Dr. Carter Responds

   Many have been asking about any developments in the situation my daughter Summer encountered in having a philosophy professor who accused her parents of “lying” to her regarding the authorship of the gospels (though, of course, he hasn’t a clue what she was taught on the subject to begin with: Carter assumes everyone who believes God can speak with clarity to His own creation goes to Oral Roberts University or the like). Today was her first class since I posted my open letter. I will have more to say later, but in light of the fact that Dr. Carter began his lecture with a discussion of how “open” and “transparent” he is (in contrast, for some odd reason, to the Bush administration), and how he invites folks to read everything he posts on his website, etc., I provide here the only portion of his lecture that I can consider a “reply.”

I get e-mails all the time from religious people all the time who say, “I want to come to your class and talk. I want to come debate you.” I’m not going to have anything to do with those people, because I don’t want to give them any kind of academic legitimacy. Do we understand this? All the time I get those things. And they are always trying to sell their particular brand of truth. Yes? And the whole idea is to keep them out of the academy. If they want to have their churches, fundamentalist or otherwise, I have no problem with that, but as far as coming into the academy, I got a big problem with that, for all the reasons I just enumerated.

   Dr. Carter then goes on to claim he loves the “free exchange of ideas,” but, it is painfully obvious, that does not include the ideas of anyone who can demonstrate that he has but a surface level knowledge of the claims he makes regarding Christianity. And since he has refused to even acknowledge my e-mail, evidently, he believes that he is within his rights as a professor in a publicly-funded school to say to Christian students, without the slightest basis, using nothing more than freshman level knowledge of Christian history, theology, or biblical matters, that they have been lied to by their parents, and more so, he cannot be challenged on those claims and actions. The irony is, Carter is as fundamentalist in his hatred of Christianity (and his ignorance of it) as the worst fundamentalist is in his hatred of secularism or “worldly learning.” He is a walking contradiction, claiming first that we should have open debate, but then, when challenged, dismissing those who would challenge him as being unworthy to enter the academy. Of course, the fact that I have been teaching in related fields for fifteen years seems to have missed his notice, or, more likely, since it doesn’t fit his paradigm, he ignores the facts that stand before him.
   So we have yet another example of what is happening in Western culture today. While the culture once gave honor to those who lived consistently in light of their profession of faith in the Creator who revealed Himself in Jesus Christ, today those same people are denigrated, their beliefs mocked, not by knowledgeable men with insight and knowledge, but by those who pass off pitifully simplistic arguments as if they are the final conclusions of solid scholarship. And if you challenge them, you are not refuted by argument, fact, or logic, but you are shouted down as unworthy of response. Those who actually love truth do not behave this way, which is why folks like myself take the time to listen to men like Carter, read Pagels (one of Carter’s primary sources), Ehrman, and Dawkins, while those on the other side refuse to even acknowledge that anyone on the other side has anything worth saying.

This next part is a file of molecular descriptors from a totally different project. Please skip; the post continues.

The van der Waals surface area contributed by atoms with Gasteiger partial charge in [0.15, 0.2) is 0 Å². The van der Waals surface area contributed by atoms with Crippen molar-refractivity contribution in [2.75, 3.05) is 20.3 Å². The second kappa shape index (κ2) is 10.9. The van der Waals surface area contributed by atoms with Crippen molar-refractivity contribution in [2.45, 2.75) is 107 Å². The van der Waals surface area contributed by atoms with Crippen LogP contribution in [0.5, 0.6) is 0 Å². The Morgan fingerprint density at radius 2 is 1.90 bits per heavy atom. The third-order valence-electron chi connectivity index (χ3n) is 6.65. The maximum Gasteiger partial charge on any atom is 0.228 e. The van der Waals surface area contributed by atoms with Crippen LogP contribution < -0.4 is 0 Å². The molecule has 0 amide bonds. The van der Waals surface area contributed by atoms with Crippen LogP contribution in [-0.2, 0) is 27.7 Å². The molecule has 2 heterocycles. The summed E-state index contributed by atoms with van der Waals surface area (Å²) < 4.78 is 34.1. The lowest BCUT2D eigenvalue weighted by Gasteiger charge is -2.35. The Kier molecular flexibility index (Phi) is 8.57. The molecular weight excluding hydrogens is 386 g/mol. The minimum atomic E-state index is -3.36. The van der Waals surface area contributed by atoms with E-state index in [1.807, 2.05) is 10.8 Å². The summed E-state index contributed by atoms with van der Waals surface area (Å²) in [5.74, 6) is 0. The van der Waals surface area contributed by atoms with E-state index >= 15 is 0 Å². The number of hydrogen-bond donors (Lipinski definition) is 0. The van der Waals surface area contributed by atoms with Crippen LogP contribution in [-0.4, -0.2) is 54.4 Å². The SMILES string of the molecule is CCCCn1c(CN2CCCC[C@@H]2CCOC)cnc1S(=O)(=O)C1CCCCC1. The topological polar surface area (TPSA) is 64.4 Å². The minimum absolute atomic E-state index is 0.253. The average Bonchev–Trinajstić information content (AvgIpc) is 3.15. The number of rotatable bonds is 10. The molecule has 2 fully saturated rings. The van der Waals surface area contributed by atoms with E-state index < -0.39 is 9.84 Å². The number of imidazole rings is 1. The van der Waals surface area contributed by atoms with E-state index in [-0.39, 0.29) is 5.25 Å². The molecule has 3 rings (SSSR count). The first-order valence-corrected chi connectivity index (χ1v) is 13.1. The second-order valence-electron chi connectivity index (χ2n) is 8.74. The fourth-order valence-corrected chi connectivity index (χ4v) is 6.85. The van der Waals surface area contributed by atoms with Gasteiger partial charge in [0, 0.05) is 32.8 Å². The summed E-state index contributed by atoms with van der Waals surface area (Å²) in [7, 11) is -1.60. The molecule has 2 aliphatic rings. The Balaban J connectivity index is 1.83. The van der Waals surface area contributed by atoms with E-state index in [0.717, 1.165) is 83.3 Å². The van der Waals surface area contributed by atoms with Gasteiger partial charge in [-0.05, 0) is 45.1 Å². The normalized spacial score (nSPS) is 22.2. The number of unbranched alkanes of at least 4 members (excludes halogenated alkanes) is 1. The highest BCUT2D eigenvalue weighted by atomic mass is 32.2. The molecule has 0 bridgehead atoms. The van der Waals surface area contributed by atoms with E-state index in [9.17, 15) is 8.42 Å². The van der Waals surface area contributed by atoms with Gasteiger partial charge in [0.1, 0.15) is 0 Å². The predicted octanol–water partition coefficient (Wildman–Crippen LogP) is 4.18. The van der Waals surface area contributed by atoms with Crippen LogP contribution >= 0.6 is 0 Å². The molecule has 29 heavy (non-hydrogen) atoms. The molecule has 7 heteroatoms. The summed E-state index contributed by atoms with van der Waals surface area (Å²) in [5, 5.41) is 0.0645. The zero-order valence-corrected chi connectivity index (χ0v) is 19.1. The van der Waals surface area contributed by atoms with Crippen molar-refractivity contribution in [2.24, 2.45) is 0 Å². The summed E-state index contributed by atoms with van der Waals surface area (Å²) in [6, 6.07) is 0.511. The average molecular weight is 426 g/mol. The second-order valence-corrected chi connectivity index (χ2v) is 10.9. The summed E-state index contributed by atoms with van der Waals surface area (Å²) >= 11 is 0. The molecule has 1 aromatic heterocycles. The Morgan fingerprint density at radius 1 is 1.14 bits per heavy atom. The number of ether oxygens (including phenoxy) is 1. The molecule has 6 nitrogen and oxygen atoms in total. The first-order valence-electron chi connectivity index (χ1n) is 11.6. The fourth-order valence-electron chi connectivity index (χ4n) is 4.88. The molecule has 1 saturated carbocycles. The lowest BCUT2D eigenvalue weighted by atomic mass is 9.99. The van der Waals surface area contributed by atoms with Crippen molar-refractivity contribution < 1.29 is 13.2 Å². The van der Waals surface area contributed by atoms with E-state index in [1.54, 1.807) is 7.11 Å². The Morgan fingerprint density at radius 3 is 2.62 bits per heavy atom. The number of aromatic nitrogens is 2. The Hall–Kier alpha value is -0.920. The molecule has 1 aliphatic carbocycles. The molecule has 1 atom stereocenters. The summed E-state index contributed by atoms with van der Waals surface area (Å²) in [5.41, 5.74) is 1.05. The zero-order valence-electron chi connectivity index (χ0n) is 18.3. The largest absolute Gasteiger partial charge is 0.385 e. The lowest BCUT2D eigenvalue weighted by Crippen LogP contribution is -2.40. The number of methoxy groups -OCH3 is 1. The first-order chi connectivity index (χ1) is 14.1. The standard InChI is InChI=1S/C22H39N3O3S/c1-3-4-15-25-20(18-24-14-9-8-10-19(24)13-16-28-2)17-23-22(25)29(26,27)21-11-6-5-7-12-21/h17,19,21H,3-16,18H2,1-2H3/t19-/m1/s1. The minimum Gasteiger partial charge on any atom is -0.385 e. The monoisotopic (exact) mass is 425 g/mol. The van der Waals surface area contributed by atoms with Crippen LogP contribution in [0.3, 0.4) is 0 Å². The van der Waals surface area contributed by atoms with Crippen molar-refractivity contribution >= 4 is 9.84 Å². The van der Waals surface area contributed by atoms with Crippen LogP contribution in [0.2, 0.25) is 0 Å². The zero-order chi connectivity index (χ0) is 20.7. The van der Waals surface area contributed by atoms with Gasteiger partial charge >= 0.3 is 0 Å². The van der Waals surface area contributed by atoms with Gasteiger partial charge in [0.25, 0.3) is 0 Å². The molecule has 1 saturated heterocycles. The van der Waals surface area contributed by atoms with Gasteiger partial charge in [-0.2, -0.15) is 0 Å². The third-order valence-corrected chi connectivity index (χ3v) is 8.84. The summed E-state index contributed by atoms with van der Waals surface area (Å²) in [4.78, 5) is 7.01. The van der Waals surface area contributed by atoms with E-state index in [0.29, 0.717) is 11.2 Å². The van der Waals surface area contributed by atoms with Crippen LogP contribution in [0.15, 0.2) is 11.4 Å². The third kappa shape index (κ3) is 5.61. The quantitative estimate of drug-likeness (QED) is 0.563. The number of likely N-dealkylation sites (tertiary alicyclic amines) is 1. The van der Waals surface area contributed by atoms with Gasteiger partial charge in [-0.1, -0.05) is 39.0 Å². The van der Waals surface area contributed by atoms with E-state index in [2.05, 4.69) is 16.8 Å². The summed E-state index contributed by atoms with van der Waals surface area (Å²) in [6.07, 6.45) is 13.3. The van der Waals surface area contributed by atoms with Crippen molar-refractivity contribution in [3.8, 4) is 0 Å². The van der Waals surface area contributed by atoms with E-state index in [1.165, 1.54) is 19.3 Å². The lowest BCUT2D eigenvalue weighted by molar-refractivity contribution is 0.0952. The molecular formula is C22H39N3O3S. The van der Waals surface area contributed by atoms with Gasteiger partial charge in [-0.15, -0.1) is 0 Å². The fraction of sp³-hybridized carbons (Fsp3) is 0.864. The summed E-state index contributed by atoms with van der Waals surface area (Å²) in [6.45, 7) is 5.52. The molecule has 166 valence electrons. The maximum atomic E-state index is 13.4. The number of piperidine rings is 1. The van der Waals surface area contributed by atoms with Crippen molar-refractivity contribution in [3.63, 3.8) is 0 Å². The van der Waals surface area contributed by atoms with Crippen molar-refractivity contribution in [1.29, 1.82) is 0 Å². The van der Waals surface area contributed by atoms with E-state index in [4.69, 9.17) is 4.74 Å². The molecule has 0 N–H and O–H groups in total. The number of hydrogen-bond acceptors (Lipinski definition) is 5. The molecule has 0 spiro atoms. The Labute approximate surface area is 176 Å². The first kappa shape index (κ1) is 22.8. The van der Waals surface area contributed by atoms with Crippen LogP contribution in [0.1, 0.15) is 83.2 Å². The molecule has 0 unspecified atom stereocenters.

I will make one quick note: Carter says in this lecture that he believes in the “Gnostic Jesus.” I.e., the Jesus of Gnosticism, found in the Gospel of Thomas, etc., is amenable to his worldview. Now, any fair-minded person can see that an encounter before his class, or in a formal setting, centered on the thesis, “Which Jesus is Historically Tenable: the Jesus of the Canonical Gospels or the Gnostic Jesus?”, would be useful. I am fully confident that I could demonstrate that anyone who thinks that second century Gnostic texts like Thomas provides a more accurate view of the teachings of Jesus than the canonical gospels is engaging in utterly wishful thinking that cannot withstand historical and logical examination. But while the students would be benefited by this, Carter would never allow it, because, of course, to engage in such a debate would be to give credence to a view other than his own. Of course, if he could substantiate his views, and refute mine, wouldn’t that accomplish his goal much more forcefully? Yes, but clearly, he supports the “silence the opposition within the academy” viewpoint. This is the way of the person who knows he or she does not possess the truth.